- Check that the dog you are bringing home is in good health and has had his shots on time. There is nothing more heartbreaking than bringing home a puppy from a shelter, only to discover soon afterward that he has come down with a preventable but fatal disease such as distemper or parvovirus.

- Check into the possible breed-related conditions, such as the skin allergies of the West Highland white terriers, to which your dog may be prone.

Don't rush through the selection process. It will take an hour, maybe more, for you to cover all the bases. Hold off on falling in love with your dog until you're sure that everything has been checked and double-checked, and that you are right for one another.

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The Veterinarian Connection

With their many clients, and their associations with breeders' groups, kennels and shelters, veterinarians are very well-connected in the dog-adoption community. If a client's dog gives birth to a litter of puppies, if someone is looking to find a good home for a dog they can no longer keep, or if there's a friendly stray in the neighborhood, a vet is usually one of the first people to get wind of it. The bulletin board in a veterinarian's office can be an excellent source of information if you want to bring a dog into the family.

A vet can also help you select a dog -- matching your needs and expectations with the known behavioral and health issues of any breeds you're considering. Make sure that the vet examines your new pet for physical and emotional problems as soon as possible.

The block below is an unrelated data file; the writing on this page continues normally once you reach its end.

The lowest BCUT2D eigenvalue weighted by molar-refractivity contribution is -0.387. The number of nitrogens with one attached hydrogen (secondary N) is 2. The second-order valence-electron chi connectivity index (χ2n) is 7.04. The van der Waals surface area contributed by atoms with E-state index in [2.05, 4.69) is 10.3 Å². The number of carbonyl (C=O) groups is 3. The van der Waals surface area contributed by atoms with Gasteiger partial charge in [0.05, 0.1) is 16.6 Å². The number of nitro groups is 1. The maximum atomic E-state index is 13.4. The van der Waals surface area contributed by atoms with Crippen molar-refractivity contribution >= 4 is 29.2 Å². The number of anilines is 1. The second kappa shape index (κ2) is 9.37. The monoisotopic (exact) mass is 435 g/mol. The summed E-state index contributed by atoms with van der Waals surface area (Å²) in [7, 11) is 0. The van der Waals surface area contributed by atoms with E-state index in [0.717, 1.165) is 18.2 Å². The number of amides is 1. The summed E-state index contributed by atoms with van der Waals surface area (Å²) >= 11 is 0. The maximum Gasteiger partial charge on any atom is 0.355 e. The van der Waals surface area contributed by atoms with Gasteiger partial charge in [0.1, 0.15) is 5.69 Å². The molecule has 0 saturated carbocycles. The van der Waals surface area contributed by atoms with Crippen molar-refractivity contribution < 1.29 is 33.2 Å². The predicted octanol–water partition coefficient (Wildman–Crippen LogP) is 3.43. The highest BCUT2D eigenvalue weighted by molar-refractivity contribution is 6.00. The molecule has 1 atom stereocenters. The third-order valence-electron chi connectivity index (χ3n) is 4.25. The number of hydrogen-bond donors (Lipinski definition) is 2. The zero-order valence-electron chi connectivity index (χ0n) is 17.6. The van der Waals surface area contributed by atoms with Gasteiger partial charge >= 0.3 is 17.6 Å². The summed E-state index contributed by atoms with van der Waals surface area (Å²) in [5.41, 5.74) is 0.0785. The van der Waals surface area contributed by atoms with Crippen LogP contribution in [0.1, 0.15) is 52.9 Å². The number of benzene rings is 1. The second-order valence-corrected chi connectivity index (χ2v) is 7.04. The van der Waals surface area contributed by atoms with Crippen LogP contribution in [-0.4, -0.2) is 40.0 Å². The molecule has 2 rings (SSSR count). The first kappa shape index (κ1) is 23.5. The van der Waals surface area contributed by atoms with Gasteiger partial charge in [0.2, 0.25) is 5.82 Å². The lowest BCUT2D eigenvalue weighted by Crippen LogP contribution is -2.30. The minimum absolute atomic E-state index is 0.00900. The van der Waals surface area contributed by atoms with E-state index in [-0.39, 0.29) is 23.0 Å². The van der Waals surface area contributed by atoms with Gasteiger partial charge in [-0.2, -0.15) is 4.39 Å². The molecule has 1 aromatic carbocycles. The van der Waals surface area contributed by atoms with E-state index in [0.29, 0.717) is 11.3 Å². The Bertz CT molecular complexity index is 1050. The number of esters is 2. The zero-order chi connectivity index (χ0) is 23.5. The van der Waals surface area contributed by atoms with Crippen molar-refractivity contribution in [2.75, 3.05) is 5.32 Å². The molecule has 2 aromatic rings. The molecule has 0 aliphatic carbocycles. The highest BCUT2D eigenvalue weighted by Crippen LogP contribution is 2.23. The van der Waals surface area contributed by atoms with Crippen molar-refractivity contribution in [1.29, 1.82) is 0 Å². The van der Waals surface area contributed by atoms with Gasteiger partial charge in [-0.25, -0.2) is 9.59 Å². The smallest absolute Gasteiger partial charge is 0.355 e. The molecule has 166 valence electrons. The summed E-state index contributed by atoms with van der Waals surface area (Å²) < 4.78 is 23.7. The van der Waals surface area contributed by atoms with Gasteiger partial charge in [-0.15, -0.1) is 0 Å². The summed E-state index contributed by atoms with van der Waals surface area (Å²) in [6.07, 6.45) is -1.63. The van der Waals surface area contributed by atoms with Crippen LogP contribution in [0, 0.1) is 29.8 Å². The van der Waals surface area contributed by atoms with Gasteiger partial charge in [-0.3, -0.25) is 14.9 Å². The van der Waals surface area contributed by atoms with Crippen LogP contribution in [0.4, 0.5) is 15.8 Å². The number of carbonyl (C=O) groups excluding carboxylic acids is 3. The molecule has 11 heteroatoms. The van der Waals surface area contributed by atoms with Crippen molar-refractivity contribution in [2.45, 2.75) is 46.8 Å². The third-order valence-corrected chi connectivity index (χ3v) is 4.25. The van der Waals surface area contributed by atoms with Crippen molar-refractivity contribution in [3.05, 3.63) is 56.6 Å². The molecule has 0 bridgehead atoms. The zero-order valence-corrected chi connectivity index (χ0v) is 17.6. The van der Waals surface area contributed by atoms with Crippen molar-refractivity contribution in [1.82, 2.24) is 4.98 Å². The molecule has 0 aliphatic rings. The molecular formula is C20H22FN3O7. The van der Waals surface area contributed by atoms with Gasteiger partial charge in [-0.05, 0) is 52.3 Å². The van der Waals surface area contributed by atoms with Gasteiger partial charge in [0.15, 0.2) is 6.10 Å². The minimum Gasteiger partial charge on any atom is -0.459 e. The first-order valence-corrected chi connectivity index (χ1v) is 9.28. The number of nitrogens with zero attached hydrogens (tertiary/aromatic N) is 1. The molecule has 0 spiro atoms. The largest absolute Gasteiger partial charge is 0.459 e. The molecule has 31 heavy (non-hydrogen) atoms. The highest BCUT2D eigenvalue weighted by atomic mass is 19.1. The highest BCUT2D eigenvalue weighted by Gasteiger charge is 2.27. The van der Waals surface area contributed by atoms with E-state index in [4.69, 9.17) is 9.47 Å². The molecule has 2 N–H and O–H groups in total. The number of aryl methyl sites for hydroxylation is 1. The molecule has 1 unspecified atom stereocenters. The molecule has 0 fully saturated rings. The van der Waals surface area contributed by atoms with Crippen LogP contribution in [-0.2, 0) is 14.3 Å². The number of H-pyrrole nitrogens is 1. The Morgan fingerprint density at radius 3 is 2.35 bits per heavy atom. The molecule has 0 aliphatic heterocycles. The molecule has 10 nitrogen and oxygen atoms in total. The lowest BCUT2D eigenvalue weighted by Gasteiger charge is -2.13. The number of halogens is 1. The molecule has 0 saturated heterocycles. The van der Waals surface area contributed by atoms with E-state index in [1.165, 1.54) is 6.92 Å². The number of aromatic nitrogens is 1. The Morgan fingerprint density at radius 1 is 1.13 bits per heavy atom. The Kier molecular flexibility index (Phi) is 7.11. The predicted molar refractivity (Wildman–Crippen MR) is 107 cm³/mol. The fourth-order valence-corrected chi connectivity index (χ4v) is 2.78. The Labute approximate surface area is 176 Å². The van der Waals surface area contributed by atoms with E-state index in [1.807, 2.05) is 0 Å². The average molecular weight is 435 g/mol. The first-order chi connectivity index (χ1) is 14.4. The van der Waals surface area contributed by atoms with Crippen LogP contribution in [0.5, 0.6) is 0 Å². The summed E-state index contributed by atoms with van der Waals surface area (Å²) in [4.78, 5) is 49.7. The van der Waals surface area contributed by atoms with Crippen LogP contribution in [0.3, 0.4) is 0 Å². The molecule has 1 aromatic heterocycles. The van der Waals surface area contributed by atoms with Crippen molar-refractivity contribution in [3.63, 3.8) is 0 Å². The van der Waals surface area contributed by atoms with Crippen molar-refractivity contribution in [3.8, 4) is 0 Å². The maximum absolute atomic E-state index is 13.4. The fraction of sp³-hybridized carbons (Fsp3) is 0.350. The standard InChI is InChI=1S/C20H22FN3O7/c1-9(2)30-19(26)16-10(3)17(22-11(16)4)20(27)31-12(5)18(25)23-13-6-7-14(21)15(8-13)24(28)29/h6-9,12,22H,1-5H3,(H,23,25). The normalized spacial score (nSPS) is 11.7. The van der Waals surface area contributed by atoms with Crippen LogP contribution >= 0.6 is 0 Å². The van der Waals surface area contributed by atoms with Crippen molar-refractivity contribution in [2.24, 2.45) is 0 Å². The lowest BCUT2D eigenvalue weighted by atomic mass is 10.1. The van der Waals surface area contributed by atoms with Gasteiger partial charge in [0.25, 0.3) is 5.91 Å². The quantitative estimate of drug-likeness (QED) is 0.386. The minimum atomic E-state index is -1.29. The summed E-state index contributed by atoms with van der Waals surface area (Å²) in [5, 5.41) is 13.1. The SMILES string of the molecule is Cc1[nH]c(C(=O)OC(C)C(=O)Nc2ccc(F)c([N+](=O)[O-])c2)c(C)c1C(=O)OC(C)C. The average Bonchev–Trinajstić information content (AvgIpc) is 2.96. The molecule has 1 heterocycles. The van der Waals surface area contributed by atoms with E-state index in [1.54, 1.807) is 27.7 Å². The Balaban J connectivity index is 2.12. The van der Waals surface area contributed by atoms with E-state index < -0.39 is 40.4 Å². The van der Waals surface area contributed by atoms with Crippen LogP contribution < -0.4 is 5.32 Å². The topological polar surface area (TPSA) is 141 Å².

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Taking in a Stray
Danielle Smith/Associated Press

Every year, thousands of dogs are abandoned or born from unplanned litters. Some will be turned in to shelters, but many will die of starvation, accidents or abuse. While it is noble to take in a stray dog, you should know beforehand what you're getting yourself into.

First, make sure the dog is not just lost.

- Post flyers.

- Check the lost and found section of local and community papers.

- Call shelters to see if any dogs have been reported missing.

- Look for a tattoo on the dog's inner thigh -- this is either a breeder's marking, which can help identify the dog's origin, or an identification number linked to a national registry that would have the owner's name on file.

- Ask your vet or the shelter if they can scan the dog for an identifying microchip.

Once you're assured that the dog is safe to adopt, take him to the vet for a full checkup. Isolate him from other pets until you're sure he's fine. You can even start his training during this time. Once everything checks out, you can take the pooch into your home -- and your heart.